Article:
You know, people tend to look at you in a certain way. Some people just stopped talking to you. Some people will just ignore you and some people will just step away from you. Well, it’s happened with the nurses. One time I was sick, and by me just being sick, they [nurses] stopped attending to me…

Maria (female, 42) framed drug use stigma as a major reason why PWID have stopped attending a local hospital-based methadone clinic. She gave her response to the enacted drug use stigma that she faced, and summarized the dehumanizing experience of being labeled as a drug user. Maria explained:

They look at us like junkies, but you know what? This junkie right here bleeds the way you bleed, have feeling the way you have feelings, love the way you love, hate the hate you hate, hold grudges the way you hold grudges. I walk the same way you walk. What’s the difference between your love and my love?…They’re [healthcare providers] so judgmental that they would literally come out and speak about you behind your back.

Below, we discuss how enacted drug use stigma leads PWID to be hesitant about seeking healthcare services (i.e., anticipated stigma).

Anticipated drug use stigma

Of the 32 participants, 19 (59.4%) expressed some form of fear of being stigmatized or discriminated against as a result of the PWID label. In many cases, this fear led to avoidance of medical settings and providers. Francisco (male, 48) explained how previous enacted drug use stigma contributed to the anticipated stigma. He related an experience with a physician who immediately dismissed his complaints of a new-onset skin condition as drug-related, and refused to listen to the Francisco’s explanation and history. As a direct result, Francisco formed a negative perception of healthcare providers and explained that he would be reluctant to seek care in the future for fear of how he would be treated. Francisco said:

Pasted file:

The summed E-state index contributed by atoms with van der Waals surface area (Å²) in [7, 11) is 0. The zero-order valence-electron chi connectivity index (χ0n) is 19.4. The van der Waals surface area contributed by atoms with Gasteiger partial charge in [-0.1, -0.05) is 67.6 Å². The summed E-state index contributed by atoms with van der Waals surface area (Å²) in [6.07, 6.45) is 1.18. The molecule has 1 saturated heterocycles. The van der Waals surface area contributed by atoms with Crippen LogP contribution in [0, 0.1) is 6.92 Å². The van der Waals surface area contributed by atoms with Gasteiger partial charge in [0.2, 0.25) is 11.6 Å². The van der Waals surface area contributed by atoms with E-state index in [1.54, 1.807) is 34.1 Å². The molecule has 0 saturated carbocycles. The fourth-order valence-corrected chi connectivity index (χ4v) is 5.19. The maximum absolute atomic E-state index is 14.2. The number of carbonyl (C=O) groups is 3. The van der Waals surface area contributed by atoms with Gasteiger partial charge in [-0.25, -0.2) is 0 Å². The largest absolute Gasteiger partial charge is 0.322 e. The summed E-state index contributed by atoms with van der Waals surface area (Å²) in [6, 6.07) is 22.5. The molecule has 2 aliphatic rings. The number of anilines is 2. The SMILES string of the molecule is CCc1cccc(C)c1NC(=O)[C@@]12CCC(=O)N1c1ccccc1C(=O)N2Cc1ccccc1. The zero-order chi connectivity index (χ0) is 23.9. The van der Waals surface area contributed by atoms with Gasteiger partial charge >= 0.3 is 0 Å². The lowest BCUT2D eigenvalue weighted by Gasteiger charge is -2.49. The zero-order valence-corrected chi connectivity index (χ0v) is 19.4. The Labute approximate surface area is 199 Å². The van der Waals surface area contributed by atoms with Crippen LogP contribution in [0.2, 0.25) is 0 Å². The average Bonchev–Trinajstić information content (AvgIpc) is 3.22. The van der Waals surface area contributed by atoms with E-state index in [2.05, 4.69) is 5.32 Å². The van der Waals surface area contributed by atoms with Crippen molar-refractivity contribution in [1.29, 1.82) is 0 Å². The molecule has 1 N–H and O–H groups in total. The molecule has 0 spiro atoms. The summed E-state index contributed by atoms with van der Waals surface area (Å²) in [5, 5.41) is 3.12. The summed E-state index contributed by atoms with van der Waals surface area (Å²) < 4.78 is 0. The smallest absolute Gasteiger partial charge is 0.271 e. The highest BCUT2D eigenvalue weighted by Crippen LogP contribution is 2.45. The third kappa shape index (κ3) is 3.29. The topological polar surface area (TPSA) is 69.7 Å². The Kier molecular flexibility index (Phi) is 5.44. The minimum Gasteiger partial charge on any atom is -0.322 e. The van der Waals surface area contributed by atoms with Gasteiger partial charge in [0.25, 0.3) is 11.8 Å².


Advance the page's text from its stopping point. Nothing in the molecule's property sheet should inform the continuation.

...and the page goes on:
I caught scabies going to that shelter…so I used to tell the doctor. He tried to say it was the coke [cocaine]. No, the coke don’t get me like that. I’ve been doing coke for many years. Ever since I went to the shelter that’s when this rash started happening, so I’m trying to explain it to him. He’s like ‘No, it can’t be. There’s no such thing.’…But ever since then, I lost a little confidence in doctors, to be honest.

Isabella (female, 25) described feeling uncomfortable returning to her usual doctor after the physician stereotyped the appearance of a drug user and methadone maintenance therapy patient. Isabella felt stigmatized, uncomfortable, and unwilling to seek future care unless she had a true emergency because she did not want to feel devalued as a result of her injection drug use status or being in a methadone maintenance therapy program. She said:

They [physician] just start asking different questions. ‘Oh, how did that [injection drug use] come about? How did it feel like? Why? What?’ They treat you differently. ‘Well, you don’t look like the type that would usually do that.’ Well, what does that type look like? And I’m just like I’m not here for that, dude. If I don't have to even go there…I don’t.

Furthermore, while speaking about previous experiences with overdoses, Manny (male, 29) described that in the past, he had been stigmatized because of his drug use in emergency departments, and as a result, emphasized his refusal to seek medical care because of how he anticipated he would be treated by providers in the future. Manny said:

It’s different out there, man. It’s just everything’s different out there. I don’t know how to explain it. The whole aura, the way that people look at us addicts as different. You get treated bad. I’ve never been to a hospital out here for an overdose. In the hospital, I refuse to go…You definitely going to get treated differently like if you’re a drug user

Kevin (male, 43) shared the same sentiment. He had the perception that physicians have a purposefully stigmatizing attitude toward PWID. He described not seeking care because physicians will not be of help:

Interviewer: Do you think they treat people that use drugs differently?

Kevin: Yes.

Interviewer: Say more about that, what do you mean?

Kevin: Doctors look at it like for drug users, drugs are the only cure. A doctor don’t have nothing to offer an addict.

Anticipated drug use stigma was frequently attributed to previously experienced drug use stigma such as discrimination against PWID or dismissive attitudes of providers. Interestingly, the majority of participants did not report feelings of internalized drug use stigma. This is likely because of the positive experiences PWID reported at SSPs.

Positive healthcare engagement at SSPs and resistance to internalized drug use stigma